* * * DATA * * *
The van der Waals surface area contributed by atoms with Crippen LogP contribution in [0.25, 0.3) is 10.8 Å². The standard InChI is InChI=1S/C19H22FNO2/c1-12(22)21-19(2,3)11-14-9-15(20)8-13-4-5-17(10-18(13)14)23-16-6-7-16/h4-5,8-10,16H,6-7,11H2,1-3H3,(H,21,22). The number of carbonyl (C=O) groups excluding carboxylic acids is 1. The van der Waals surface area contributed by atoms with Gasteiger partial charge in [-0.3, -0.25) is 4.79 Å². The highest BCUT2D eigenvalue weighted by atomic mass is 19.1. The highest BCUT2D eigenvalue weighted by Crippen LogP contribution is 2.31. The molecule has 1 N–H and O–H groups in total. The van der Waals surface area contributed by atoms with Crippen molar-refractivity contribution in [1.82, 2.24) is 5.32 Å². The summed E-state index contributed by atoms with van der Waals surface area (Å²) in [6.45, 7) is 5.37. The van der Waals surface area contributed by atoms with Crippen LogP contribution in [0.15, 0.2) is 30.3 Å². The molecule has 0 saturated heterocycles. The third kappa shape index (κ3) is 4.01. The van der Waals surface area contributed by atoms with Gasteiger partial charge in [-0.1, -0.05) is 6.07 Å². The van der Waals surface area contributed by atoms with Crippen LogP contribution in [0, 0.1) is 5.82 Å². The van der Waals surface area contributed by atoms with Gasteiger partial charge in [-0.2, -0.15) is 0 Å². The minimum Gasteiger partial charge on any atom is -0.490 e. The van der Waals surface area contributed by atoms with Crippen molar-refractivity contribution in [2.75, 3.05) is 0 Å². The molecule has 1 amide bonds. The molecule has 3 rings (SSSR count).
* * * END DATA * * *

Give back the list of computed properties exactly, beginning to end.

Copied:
The van der Waals surface area contributed by atoms with Crippen LogP contribution in [0.25, 0.3) is 10.8 Å². The standard InChI is InChI=1S/C19H22FNO2/c1-12(22)21-19(2,3)11-14-9-15(20)8-13-4-5-17(10-18(13)14)23-16-6-7-16/h4-5,8-10,16H,6-7,11H2,1-3H3,(H,21,22). The number of carbonyl (C=O) groups excluding carboxylic acids is 1. The van der Waals surface area contributed by atoms with Gasteiger partial charge in [-0.3, -0.25) is 4.79 Å². The highest BCUT2D eigenvalue weighted by atomic mass is 19.1. The highest BCUT2D eigenvalue weighted by Crippen LogP contribution is 2.31. The molecule has 1 N–H and O–H groups in total. The van der Waals surface area contributed by atoms with Crippen molar-refractivity contribution in [1.82, 2.24) is 5.32 Å². The summed E-state index contributed by atoms with van der Waals surface area (Å²) in [6.45, 7) is 5.37. The van der Waals surface area contributed by atoms with Crippen LogP contribution in [0.15, 0.2) is 30.3 Å². The molecule has 0 saturated heterocycles. The third kappa shape index (κ3) is 4.01. The van der Waals surface area contributed by atoms with Gasteiger partial charge in [-0.1, -0.05) is 6.07 Å². The van der Waals surface area contributed by atoms with Crippen LogP contribution in [0, 0.1) is 5.82 Å². The van der Waals surface area contributed by atoms with Gasteiger partial charge in [-0.2, -0.15) is 0 Å². The minimum Gasteiger partial charge on any atom is -0.490 e. The van der Waals surface area contributed by atoms with Crippen molar-refractivity contribution in [2.75, 3.05) is 0 Å². The molecule has 1 amide bonds. The molecule has 3 rings (SSSR count).